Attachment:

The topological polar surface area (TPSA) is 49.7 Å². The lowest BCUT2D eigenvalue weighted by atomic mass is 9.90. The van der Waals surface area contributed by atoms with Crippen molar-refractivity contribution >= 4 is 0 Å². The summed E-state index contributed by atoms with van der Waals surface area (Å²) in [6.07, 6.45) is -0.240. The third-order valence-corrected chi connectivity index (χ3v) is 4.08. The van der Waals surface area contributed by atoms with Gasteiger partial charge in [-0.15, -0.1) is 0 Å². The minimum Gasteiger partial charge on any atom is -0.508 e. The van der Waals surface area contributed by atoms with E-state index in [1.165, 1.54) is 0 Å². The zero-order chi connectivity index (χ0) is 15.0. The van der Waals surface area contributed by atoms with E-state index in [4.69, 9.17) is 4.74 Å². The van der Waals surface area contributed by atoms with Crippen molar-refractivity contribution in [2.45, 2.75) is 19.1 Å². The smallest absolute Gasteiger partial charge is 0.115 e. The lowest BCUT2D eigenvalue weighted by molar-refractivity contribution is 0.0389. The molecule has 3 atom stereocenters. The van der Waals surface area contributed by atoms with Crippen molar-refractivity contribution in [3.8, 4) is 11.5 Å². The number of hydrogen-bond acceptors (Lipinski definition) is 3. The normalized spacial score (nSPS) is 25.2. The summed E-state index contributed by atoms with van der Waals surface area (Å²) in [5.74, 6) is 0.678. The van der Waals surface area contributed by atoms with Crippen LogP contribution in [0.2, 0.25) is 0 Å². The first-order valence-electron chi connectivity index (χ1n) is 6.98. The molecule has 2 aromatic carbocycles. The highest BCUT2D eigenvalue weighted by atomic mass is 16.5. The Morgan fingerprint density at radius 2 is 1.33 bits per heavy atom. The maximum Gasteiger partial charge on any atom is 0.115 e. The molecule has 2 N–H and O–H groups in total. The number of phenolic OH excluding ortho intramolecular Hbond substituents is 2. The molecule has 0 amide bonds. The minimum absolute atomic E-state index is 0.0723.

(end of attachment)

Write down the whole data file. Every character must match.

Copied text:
The topological polar surface area (TPSA) is 49.7 Å². The lowest BCUT2D eigenvalue weighted by atomic mass is 9.90. The van der Waals surface area contributed by atoms with Crippen molar-refractivity contribution >= 4 is 0 Å². The summed E-state index contributed by atoms with van der Waals surface area (Å²) in [6.07, 6.45) is -0.240. The third-order valence-corrected chi connectivity index (χ3v) is 4.08. The van der Waals surface area contributed by atoms with Gasteiger partial charge in [-0.15, -0.1) is 0 Å². The minimum Gasteiger partial charge on any atom is -0.508 e. The van der Waals surface area contributed by atoms with E-state index in [1.165, 1.54) is 0 Å². The zero-order chi connectivity index (χ0) is 15.0. The van der Waals surface area contributed by atoms with E-state index in [4.69, 9.17) is 4.74 Å². The van der Waals surface area contributed by atoms with Crippen molar-refractivity contribution in [2.45, 2.75) is 19.1 Å². The smallest absolute Gasteiger partial charge is 0.115 e. The lowest BCUT2D eigenvalue weighted by molar-refractivity contribution is 0.0389. The molecule has 3 atom stereocenters. The van der Waals surface area contributed by atoms with Crippen molar-refractivity contribution in [3.8, 4) is 11.5 Å². The number of hydrogen-bond acceptors (Lipinski definition) is 3. The normalized spacial score (nSPS) is 25.2. The summed E-state index contributed by atoms with van der Waals surface area (Å²) in [5.74, 6) is 0.678. The van der Waals surface area contributed by atoms with Crippen LogP contribution in [0.2, 0.25) is 0 Å². The first-order valence-electron chi connectivity index (χ1n) is 6.98. The molecule has 2 aromatic carbocycles. The highest BCUT2D eigenvalue weighted by atomic mass is 16.5. The Morgan fingerprint density at radius 2 is 1.33 bits per heavy atom. The maximum Gasteiger partial charge on any atom is 0.115 e. The molecule has 2 N–H and O–H groups in total. The number of phenolic OH excluding ortho intramolecular Hbond substituents is 2. The molecule has 0 amide bonds. The minimum absolute atomic E-state index is 0.0723.